Laser "pinging" shows promise for fast and cheap water testing
Looking for impurities in drinking water or other liquids typically involves chemical analysis, which may be time-consuming. Now, however, scientists have created an inexpensive system in which light – that's converted to sound – is used to instantly determine if water is safe to drink.
Being developed by a team at the University of Missouri, the setup utilizes a commercially-available laser tattoo removal machine, which emits a series of 10-nanosecond-long laser-light flashes. These flashes travel down a fiber optic cable, the other end of which is submerged in a small water sample. That end of the cable is also covered in paint-on liquid electrical tape.
In what is known as the photoacoustic effect, the light rapidly heats the tape, causing it to vibrate and emit pulses of sound. The sound waves travel through the liquid, and are detected by a microphone.
By measuring the amount of time that passes between each laser flash occurring and the accompanying sound reaching the mic, it's possible to determine the speed at which the sound waves are travelling through the water. Should the sound not be moving as fast as it would be in untainted water, that means there's something else in the sample, slowing the sound waves down.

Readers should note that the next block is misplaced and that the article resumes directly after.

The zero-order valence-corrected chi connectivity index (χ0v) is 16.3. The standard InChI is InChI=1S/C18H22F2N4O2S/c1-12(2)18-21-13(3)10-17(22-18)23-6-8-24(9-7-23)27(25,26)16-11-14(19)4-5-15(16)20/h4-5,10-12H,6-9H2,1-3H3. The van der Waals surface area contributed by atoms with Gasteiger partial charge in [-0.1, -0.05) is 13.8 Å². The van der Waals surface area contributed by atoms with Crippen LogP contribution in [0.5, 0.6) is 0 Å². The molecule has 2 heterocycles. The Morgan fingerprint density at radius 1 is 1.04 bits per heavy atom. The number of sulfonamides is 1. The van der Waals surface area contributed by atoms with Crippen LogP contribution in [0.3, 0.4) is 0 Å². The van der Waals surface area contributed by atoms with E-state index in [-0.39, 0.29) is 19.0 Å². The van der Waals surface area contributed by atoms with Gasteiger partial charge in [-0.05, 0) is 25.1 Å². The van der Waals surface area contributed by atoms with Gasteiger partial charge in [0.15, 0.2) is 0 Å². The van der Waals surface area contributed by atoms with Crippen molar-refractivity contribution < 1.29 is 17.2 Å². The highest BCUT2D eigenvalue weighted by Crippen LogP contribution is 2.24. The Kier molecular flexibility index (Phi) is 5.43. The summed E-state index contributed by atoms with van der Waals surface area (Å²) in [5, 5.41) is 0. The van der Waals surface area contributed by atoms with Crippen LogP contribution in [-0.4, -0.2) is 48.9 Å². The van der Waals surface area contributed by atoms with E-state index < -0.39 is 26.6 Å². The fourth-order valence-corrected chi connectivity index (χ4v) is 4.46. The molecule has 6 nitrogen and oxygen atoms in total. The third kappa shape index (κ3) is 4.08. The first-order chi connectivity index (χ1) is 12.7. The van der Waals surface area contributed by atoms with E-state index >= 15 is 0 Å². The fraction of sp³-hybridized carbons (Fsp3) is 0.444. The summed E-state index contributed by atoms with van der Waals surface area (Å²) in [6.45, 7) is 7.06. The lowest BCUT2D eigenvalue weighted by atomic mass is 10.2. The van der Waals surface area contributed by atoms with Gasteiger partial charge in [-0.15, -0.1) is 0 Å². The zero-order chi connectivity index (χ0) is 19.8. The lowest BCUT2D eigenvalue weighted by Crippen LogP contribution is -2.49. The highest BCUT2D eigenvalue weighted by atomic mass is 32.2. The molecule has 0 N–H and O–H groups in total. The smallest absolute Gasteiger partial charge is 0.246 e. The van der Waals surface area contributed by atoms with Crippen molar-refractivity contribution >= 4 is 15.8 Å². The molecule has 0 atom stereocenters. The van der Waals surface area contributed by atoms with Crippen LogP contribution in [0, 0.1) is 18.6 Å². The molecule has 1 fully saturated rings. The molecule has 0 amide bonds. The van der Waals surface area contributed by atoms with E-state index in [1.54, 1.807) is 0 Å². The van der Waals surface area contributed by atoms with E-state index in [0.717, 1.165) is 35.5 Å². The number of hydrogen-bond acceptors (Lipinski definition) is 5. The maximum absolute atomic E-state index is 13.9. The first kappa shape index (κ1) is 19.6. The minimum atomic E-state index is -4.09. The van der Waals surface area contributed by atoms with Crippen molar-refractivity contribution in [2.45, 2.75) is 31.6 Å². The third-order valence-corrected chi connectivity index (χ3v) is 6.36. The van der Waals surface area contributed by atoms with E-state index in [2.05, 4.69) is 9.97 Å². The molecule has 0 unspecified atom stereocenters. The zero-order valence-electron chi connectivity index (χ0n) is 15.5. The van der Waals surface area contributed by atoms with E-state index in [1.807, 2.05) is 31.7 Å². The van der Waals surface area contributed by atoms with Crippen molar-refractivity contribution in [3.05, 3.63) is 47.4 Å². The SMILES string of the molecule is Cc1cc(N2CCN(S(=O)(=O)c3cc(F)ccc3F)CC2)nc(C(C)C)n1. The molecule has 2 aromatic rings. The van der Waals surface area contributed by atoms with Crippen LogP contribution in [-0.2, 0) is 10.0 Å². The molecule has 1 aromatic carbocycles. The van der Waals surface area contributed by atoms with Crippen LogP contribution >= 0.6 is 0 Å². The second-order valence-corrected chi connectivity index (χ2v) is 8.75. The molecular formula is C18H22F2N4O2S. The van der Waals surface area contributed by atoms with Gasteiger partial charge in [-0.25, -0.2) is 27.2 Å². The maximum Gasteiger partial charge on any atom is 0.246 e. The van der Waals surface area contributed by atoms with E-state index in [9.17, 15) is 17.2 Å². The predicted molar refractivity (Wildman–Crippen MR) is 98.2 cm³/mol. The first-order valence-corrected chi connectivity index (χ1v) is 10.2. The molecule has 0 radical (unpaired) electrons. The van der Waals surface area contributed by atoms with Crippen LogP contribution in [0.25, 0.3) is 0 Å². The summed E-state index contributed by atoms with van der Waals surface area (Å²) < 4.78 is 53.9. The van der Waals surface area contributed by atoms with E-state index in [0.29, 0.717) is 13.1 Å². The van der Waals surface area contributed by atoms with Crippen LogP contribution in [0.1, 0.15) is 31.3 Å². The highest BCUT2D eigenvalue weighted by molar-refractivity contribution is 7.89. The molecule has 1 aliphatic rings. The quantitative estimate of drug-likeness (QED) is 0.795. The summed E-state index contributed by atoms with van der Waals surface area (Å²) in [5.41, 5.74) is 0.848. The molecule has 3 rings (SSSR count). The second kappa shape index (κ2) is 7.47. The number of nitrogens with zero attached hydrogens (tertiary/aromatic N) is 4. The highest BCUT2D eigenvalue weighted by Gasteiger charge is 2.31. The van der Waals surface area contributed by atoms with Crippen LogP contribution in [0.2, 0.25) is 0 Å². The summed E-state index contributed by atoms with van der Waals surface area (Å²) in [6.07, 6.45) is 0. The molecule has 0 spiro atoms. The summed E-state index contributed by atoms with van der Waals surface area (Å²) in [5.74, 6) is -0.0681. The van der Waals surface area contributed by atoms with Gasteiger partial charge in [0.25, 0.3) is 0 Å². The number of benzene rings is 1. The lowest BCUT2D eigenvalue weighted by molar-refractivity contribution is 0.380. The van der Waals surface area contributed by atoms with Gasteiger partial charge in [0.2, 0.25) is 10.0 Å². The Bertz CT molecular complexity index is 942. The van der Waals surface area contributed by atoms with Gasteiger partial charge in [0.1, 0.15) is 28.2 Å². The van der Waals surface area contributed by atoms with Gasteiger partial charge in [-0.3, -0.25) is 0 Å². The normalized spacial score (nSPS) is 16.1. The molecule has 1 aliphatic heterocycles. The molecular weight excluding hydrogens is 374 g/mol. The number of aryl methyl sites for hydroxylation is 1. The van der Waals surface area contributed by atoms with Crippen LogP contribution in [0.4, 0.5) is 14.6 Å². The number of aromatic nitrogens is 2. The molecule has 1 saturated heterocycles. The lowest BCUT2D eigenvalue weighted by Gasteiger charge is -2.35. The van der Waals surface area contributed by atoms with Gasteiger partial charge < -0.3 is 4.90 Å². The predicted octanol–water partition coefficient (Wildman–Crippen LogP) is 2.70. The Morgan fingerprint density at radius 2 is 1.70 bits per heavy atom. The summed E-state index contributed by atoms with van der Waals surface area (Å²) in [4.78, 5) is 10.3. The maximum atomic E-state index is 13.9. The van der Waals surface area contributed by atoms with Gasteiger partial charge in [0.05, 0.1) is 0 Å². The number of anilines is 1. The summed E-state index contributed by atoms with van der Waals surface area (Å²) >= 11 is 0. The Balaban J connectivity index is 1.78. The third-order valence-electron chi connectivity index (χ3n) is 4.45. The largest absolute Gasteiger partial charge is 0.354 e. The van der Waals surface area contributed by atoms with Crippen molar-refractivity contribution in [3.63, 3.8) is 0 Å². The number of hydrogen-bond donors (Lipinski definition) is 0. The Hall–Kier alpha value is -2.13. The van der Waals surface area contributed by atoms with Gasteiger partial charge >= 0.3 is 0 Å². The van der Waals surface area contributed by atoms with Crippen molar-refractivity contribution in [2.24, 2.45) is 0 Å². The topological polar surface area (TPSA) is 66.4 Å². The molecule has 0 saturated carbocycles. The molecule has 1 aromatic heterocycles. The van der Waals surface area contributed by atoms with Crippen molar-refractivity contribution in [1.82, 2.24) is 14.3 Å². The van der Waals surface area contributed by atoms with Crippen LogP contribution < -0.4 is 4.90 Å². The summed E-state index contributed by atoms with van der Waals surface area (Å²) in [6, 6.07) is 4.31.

"If the water isn't drinkable, then our method will tell you that something is wrong with the water," says Assoc. Prof. Luis Polo-Parada. "For instance, if a facility removes salt from sea water in order for water to be safe for drinking, our method can help alert the facility to potential changes such as an issue with the desalination process."
It is hoped that once the technology is developed further, it could also be used to inspect other liquids – this could include checking for inferior oil diluted into supposedly high-quality olive oil, assessing the quality of liquid honey, or determining the amount of artificial sweeteners or sugar added to soft drinks.
A paper on the research was recently published in the journal Sensors and Actuators, B: Chemical.
Source: University of Missouri